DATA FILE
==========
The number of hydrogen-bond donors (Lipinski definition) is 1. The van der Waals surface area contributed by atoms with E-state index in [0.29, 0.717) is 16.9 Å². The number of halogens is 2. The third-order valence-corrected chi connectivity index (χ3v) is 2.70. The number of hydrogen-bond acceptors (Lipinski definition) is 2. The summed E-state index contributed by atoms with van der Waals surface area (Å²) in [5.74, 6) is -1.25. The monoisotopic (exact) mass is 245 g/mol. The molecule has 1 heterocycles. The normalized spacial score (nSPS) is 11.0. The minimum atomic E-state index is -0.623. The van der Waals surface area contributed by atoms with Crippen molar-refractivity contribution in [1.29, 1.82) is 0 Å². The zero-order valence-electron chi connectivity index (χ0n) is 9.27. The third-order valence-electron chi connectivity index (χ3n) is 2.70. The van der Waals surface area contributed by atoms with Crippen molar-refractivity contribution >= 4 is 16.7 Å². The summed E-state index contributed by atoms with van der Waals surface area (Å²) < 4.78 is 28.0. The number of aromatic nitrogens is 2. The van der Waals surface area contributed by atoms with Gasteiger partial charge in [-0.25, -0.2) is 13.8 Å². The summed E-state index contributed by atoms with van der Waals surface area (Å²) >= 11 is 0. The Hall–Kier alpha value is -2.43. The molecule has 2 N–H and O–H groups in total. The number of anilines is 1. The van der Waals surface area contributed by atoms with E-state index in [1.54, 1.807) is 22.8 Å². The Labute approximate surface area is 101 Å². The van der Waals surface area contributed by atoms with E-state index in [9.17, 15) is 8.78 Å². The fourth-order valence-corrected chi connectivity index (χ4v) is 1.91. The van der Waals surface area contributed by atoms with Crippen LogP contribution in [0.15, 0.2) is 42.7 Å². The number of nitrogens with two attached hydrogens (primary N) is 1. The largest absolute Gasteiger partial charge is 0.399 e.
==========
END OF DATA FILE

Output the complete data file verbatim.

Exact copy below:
The number of hydrogen-bond donors (Lipinski definition) is 1. The van der Waals surface area contributed by atoms with E-state index in [0.29, 0.717) is 16.9 Å². The number of halogens is 2. The third-order valence-corrected chi connectivity index (χ3v) is 2.70. The number of hydrogen-bond acceptors (Lipinski definition) is 2. The summed E-state index contributed by atoms with van der Waals surface area (Å²) in [5.74, 6) is -1.25. The monoisotopic (exact) mass is 245 g/mol. The molecule has 1 heterocycles. The normalized spacial score (nSPS) is 11.0. The minimum atomic E-state index is -0.623. The van der Waals surface area contributed by atoms with Crippen molar-refractivity contribution in [1.29, 1.82) is 0 Å². The zero-order valence-electron chi connectivity index (χ0n) is 9.27. The third-order valence-electron chi connectivity index (χ3n) is 2.70. The van der Waals surface area contributed by atoms with Crippen molar-refractivity contribution >= 4 is 16.7 Å². The summed E-state index contributed by atoms with van der Waals surface area (Å²) < 4.78 is 28.0. The number of aromatic nitrogens is 2. The van der Waals surface area contributed by atoms with Gasteiger partial charge in [-0.25, -0.2) is 13.8 Å². The summed E-state index contributed by atoms with van der Waals surface area (Å²) >= 11 is 0. The Hall–Kier alpha value is -2.43. The molecule has 2 N–H and O–H groups in total. The number of anilines is 1. The van der Waals surface area contributed by atoms with E-state index in [1.54, 1.807) is 22.8 Å². The Labute approximate surface area is 101 Å². The van der Waals surface area contributed by atoms with E-state index in [9.17, 15) is 8.78 Å². The fourth-order valence-corrected chi connectivity index (χ4v) is 1.91. The van der Waals surface area contributed by atoms with Crippen LogP contribution in [0.15, 0.2) is 42.7 Å². The number of nitrogens with two attached hydrogens (primary N) is 1. The largest absolute Gasteiger partial charge is 0.399 e.